Asian food - I really love Asian cuisine, Thai being one of my all time favourites along with Mexican and Moroccan but after ending up in hospital with a stomach flu after eating Japanese (not necessarily related) and a bad reaction to MSG after eating in a Chinese restaurant my poor tummy needs a break.

Saturday, January 1, 2011

Pan Roasted Venison w Creamy Baked Potato and Celeriac

From 'Jamie at Home' by Jamie Oliver


50g butter, melted plus extra
1kg potatoes, peeled and sliced
1 celeriac; peeled, halved and sliced
sea salt and fresh cracked black pepper
500ml thick cream
1 clove garlic, peeled and finely chopped
1/2 small bunch of fresh sage, roughly chopped
100g freshly grated Parmesan cheese
10 juniper berries, crushed and chopped
3 sprigs fresh rosemary, leaves picked and chopped
1kg venison loin in one piece, trimmed
olive oil
1 bulb of garlic, unpeeled and smashed, papery skin removed
a wineglass of good quality red wine, like Pinot Noir


Preheat oven to 180° and butter a large baking dish. Place the sliced potato and celeriac in a pan, cover with water and bring to the boil. Simmer for five minutes, drain and steam for a minute or two. Place in the dish with the cream, chopped garlic, sage, half the Parmesan and salt and pepper. Sprinkle with the remaining Parmesan, cover with foil and cook in the oven for 35 - 40 minutes.

Rub the venison all over with olive oil then rub in the juniper berries, rosemary and salt and pepper. Heat an oven proof pan on a high heat and add some olive oil. Sear the venison for a couple of minutes on all sides, then add the garlic and a splash of water to cool the pan down and place in the oven - 8 minutes for medium.

Uncover the potato and celeriac and cook for another 10 - 15 minutes.

Rest the venison on a plate covered loosely with foil. Squash the garlic out of the skins and discard the skins. Place back on the heat and pour in the red wine and the butter, season and serve.

Thursday, December 9, 2010


Masa flour is available from Chile Mojo

I have been messing around with homemade tortillas for a few years now. There is a lot of confusion as to what ingredients are used to make an authentic tortilla. But after much research its all fairly simple.

Corn flour is the starch of the corn and it is not used to make tortillas.
Corn meal is Polenta and is also not used to make tortillas.
To make authentic tortillas you need Masa Harina flour. Masa is corn meal that has been treated with lime (not the fruit, the mineral - calcium hydroxide). This is how people in Central America have been making it for centuries. The lime adds calcium to the dough and makes the niacin in the corn nutritionally available (ever heard of pellagra?) as corn is not a very high nutrient food without this treatment. It is also what gives the tortillas their lovely, distinct flavour and aroma.

I think its amazing how ancient peoples knew these little tricks, I mean who ever thought of putting calcium hydroxide in food? Or adding pine needles to tea to prevent/cure scurvy? So when tens of thousands across southern USA were dying of pellagra from their corn diet, people south of the border using the same base ingredient were healthy and nourished.
I think Thomas Edison was absolutely right in saying 'The doctor of the future will give no medication, but will interest his patients in the care of the human frame, diet and in the cause and prevention of disease'. Maybe one day it will be true.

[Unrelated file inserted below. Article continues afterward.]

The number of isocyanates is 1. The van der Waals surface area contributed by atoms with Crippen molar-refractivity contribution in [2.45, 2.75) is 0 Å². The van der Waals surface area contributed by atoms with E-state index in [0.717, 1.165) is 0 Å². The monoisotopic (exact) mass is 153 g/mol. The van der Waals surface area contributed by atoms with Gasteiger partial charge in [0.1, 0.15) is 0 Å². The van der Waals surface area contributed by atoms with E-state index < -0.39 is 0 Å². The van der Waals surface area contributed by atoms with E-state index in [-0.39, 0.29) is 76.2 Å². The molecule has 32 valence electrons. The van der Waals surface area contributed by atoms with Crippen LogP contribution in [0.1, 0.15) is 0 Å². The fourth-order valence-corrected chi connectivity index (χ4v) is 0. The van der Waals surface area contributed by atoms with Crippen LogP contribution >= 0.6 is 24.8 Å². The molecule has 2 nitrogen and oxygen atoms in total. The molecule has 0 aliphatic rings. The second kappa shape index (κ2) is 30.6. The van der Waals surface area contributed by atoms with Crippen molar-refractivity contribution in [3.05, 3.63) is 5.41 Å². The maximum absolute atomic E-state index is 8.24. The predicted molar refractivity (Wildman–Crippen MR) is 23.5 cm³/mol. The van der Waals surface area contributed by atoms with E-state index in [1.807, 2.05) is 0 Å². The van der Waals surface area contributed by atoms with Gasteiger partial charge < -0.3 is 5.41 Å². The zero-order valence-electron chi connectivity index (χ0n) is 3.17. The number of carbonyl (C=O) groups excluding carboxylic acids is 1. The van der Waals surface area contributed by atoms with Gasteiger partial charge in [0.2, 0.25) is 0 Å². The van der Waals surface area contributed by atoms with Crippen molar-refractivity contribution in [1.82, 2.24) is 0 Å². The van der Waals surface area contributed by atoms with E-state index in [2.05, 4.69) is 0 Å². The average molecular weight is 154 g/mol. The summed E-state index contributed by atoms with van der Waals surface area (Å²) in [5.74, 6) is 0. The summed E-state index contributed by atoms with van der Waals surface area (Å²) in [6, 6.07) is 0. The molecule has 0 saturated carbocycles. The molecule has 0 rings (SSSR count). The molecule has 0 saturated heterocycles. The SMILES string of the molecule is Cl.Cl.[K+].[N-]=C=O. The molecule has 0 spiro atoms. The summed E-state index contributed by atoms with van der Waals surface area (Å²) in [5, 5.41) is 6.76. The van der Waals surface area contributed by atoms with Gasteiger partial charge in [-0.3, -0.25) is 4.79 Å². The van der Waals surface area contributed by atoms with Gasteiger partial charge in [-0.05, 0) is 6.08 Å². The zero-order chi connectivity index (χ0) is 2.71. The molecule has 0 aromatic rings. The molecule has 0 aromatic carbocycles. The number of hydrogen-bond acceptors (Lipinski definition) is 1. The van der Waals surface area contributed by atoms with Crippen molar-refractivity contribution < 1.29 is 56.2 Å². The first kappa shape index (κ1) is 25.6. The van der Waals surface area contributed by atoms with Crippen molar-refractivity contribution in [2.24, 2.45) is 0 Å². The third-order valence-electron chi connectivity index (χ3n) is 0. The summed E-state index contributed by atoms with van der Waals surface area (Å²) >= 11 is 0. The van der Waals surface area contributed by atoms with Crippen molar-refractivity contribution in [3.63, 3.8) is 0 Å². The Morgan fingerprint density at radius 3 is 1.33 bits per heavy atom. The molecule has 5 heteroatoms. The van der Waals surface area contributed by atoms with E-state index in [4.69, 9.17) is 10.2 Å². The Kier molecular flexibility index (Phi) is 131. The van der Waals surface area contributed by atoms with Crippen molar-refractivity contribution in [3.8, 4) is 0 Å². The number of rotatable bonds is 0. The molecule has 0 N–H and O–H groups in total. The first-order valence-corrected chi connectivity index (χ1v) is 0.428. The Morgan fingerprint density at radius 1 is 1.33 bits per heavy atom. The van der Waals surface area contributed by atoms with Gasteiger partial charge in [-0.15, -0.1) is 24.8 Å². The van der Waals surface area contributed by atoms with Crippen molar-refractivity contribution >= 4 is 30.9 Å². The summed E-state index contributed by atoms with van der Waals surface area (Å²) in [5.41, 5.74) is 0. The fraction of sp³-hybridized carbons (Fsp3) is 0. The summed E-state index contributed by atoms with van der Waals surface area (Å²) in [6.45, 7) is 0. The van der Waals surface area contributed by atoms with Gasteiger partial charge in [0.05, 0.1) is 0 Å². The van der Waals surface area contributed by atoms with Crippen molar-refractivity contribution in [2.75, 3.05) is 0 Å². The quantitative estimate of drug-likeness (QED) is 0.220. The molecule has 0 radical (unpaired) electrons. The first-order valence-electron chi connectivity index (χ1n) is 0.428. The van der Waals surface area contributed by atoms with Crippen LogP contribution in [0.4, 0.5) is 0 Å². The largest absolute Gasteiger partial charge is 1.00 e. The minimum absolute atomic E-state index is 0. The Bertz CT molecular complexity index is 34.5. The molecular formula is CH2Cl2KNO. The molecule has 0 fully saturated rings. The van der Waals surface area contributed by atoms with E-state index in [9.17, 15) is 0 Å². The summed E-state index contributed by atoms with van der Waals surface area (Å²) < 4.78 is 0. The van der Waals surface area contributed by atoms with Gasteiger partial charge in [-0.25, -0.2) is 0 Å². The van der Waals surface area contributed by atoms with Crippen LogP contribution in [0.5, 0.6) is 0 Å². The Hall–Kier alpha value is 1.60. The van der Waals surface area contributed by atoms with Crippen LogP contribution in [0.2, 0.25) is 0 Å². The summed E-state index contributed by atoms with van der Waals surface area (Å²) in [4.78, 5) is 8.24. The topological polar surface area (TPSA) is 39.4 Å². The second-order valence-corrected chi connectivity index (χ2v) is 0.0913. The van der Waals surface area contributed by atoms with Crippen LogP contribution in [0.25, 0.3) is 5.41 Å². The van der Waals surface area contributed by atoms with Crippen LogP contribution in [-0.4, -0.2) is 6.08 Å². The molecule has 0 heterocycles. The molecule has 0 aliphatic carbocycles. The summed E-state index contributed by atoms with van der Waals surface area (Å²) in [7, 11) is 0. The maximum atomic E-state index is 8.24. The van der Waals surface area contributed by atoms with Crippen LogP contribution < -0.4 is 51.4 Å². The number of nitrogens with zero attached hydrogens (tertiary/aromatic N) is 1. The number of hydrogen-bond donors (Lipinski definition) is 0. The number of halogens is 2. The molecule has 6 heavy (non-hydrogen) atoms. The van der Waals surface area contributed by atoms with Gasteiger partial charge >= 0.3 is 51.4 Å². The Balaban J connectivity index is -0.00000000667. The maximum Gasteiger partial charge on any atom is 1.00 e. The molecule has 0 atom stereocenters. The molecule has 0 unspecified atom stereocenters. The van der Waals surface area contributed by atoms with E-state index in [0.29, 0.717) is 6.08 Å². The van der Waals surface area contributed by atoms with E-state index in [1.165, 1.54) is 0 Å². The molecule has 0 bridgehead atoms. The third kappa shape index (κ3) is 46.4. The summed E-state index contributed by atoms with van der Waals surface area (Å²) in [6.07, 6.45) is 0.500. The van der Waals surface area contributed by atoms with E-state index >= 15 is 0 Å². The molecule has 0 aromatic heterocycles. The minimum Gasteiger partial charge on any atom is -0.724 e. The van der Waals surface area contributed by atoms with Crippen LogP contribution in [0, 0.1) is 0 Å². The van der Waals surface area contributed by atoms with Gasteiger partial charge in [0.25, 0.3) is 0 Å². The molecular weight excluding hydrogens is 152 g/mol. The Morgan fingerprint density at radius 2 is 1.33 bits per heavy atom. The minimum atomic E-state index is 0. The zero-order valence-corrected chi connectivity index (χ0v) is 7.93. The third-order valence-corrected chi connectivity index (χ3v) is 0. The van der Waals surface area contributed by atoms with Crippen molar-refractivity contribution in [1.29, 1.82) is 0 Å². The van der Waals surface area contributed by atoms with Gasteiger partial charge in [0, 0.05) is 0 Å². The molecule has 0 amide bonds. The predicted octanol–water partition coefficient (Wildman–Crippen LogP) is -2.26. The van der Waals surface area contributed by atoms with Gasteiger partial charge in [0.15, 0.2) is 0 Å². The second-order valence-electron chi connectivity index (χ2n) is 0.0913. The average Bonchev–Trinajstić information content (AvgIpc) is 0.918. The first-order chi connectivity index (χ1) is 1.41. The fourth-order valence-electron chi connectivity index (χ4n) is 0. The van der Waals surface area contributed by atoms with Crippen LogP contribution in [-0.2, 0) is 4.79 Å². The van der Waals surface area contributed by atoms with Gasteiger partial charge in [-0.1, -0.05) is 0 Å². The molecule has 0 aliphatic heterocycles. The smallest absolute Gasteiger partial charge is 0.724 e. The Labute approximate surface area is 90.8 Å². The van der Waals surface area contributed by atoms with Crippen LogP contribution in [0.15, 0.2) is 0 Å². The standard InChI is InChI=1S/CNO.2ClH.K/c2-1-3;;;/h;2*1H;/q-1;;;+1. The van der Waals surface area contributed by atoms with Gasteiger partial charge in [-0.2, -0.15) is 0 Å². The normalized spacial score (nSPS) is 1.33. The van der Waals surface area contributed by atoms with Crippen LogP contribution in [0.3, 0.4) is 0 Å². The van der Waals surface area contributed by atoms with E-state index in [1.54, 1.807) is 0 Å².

You cannot substitute corn meal for masa because it will fall apart when cooking and it will not make a nice soft tortilla.

To make the tortillas use a dab of oil but traditionally a dab of lard would be used along with a pinch of salt and warm water. They are the only ingredients so its all very simple.

Make your dough by mixing masa with warm water, a dab of oil or lard and salt. Wrap in cling wrap and rest for about an hour.

Roll the dough out or press in a tortilla press.

Cook in a hot, dry pan turning twice until it puffs up, just a minute or two. They should be nice and soft still so you can roll them up.

Wednesday, December 8, 2010

Oysters Kilpatrick

I love oysters they are such a treat and oysters kilpatrick are so easy that they make a really good fast food snack. When I was staying in Coles Bay in Tasmania last year we would buy fresh oysters and other seafood at little shacks along the road and eat them by the dozen, they were so fresh and yummy so if you can get your hands on some fresh caught oysters definitely try doing them this way.


1 dozen oysters
worcestershire sauce
3 rashers of bacon, diced
olive oil
lemon wedges
rock salt


Preheat grill to high. Fry the bacon in olive oil until crispy then spoon onto the oysters making sure to add some of the lovely bacony oil to each oyster, then shake some worcestershire sauce onto each one, about ten drops each but more or less depending on what you like. Put under grill for about 4 - 5 minutes until they are sizzling. Serve on rocksalt with a wedge of lemon.

The beautiful Wineglass Bay in Tasmania, considered one of the ten most beautiful beaches on earth.

Sunday, December 5, 2010


Bread is one of my favourite things to make and its true what they say about kneading dough, it really is therapeutic and relaxing. I'm not going to put the recipe up for my croissants, just photos of the process but if anyone wants it im happy to share it.

So the idea with croissants in true French style is to saturate the dough with as much butter as it can hold then fold it over and do it again.

Then the dough is rolled out and cut into triangles.

There are many stories about the origin of the croissant including tales that the were invented to celebrate the defeat of a Muslim invasion in the middle ages and shaped in the Islamic crescent (croissant) and others that say it was to celebrate the Polish defeat of the Turks. The truth is no one really knows and most of these stories have been disproved.

Eat warm with butter of course! Or anything else you like. Bon Appétit

Thursday, November 4, 2010

Huevos Rancheros

Eggs Ranch Style

This is one of my all time favourite breakfasts. I have been making it since I was 12 years old and I still love it.


2 red capsicums, halved and seeded
2 teaspoons of olive oil
1 small onion, chopped
2 tablespoons of tomato paste
1 teaspoon of Mexican oregano
1 green capsicum. diced
chillies, optional
6 tortillas
6 eggs fried or poached
1/2 cup of grated cheddar cheese


Grill red capsicums for 10 - 15 minutes until soft and the skin is blackened. Set aside to cool then peel off the skin and chop into small pieces.

Heat oil in a pan and fry the onion, green capsicum, oregano and tomato paste. Cook until soft then stir in the red capsicum and chillies. Cook for one minute.

To serve, place a fried or poached egg on a warmed tortilla. Top with capsicum sauce and sprinkle with cheese.